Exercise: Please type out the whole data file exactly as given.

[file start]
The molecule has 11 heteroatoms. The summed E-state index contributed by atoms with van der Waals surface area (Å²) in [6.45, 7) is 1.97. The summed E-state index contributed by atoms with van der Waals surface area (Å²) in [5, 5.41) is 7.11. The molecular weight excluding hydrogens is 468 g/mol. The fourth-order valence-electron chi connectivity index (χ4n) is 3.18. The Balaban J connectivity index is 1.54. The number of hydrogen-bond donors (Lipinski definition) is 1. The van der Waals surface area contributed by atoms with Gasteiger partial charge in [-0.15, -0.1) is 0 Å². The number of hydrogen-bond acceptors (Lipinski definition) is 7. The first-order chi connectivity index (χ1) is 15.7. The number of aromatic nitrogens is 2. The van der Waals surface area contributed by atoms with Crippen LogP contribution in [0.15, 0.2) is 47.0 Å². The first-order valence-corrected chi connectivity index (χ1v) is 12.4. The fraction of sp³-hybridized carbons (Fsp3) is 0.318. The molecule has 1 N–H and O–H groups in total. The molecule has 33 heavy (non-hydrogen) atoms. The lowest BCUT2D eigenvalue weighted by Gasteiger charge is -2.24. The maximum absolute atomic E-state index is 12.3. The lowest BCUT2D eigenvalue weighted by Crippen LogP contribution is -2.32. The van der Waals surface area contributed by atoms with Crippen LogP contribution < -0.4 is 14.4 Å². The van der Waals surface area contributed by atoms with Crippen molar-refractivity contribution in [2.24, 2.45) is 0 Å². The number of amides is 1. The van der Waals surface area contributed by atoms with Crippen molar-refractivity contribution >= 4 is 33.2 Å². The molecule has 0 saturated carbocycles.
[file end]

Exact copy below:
The molecule has 11 heteroatoms. The summed E-state index contributed by atoms with van der Waals surface area (Å²) in [6.45, 7) is 1.97. The summed E-state index contributed by atoms with van der Waals surface area (Å²) in [5, 5.41) is 7.11. The molecular weight excluding hydrogens is 468 g/mol. The fourth-order valence-electron chi connectivity index (χ4n) is 3.18. The Balaban J connectivity index is 1.54. The number of hydrogen-bond donors (Lipinski definition) is 1. The van der Waals surface area contributed by atoms with Gasteiger partial charge in [-0.15, -0.1) is 0 Å². The number of hydrogen-bond acceptors (Lipinski definition) is 7. The first-order chi connectivity index (χ1) is 15.7. The number of aromatic nitrogens is 2. The van der Waals surface area contributed by atoms with Crippen LogP contribution in [0.15, 0.2) is 47.0 Å². The first-order valence-corrected chi connectivity index (χ1v) is 12.4. The fraction of sp³-hybridized carbons (Fsp3) is 0.318. The molecule has 1 N–H and O–H groups in total. The molecule has 33 heavy (non-hydrogen) atoms. The lowest BCUT2D eigenvalue weighted by Gasteiger charge is -2.24. The maximum absolute atomic E-state index is 12.3. The lowest BCUT2D eigenvalue weighted by Crippen LogP contribution is -2.32. The van der Waals surface area contributed by atoms with Crippen LogP contribution < -0.4 is 14.4 Å². The van der Waals surface area contributed by atoms with Crippen molar-refractivity contribution in [2.24, 2.45) is 0 Å². The number of amides is 1. The van der Waals surface area contributed by atoms with Crippen molar-refractivity contribution >= 4 is 33.2 Å². The molecule has 0 saturated carbocycles.